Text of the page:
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ERIC Number: ED040269
Record Type: RIE
Publication Date: 1969-Sep-4
Pages: 6
Abstractor: N/A
Reference Count: 0
ISBN: N/A
ISSN: N/A
What the Public Expects of Vocational-Technical Education.
Calkins, Hugh
The public's first expectation is that every child while in school learns to read, write, and compute. Vocational education must deal with this expectation because vocational education, beginning in the elementary grades, must make clear the connection between reading and employment, arithmetic and income, and writing and self-respect. The second expectation is that vocational education must place all young people who do not go on to a 4-year college program on a rung of the employment ladder, including those who learn slowly. The third expectation of the public is that vocational education must respond to a situation in which: (1) High school continues to be the only transition to the world of work for 60 percent of our young people, (2) The number of jobs which the unskilled can fill is rapidly declining, and (3) The number of jobs requiring a liberal arts education is increasing far less rapidly than the number demanding a technical skill. (JK)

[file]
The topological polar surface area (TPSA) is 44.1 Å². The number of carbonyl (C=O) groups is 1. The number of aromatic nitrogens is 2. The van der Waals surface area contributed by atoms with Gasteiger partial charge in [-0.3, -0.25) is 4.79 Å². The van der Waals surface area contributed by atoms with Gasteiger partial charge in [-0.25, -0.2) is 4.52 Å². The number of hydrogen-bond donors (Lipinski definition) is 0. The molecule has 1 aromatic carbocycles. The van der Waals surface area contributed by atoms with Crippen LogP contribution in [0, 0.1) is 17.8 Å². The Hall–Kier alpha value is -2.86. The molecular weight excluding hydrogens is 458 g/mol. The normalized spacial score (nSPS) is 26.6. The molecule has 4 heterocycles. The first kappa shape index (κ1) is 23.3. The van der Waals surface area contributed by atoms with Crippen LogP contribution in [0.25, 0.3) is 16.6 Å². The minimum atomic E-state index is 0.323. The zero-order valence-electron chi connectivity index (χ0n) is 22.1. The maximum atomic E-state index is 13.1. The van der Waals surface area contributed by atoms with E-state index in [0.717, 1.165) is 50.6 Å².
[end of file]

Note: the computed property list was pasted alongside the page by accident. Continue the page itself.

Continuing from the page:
Publication Type: N/A
Education Level: N/A
Audience: N/A
Language: N/A
Sponsor: N/A
Authoring Institution: Ohio State Univ., Columbus. Center for Vocational and Technical Education.
Identifiers: N/A
Note: Remarks at Dedication of The Center for Vocational and Technical Education (Ohio State University, September 4, 1969)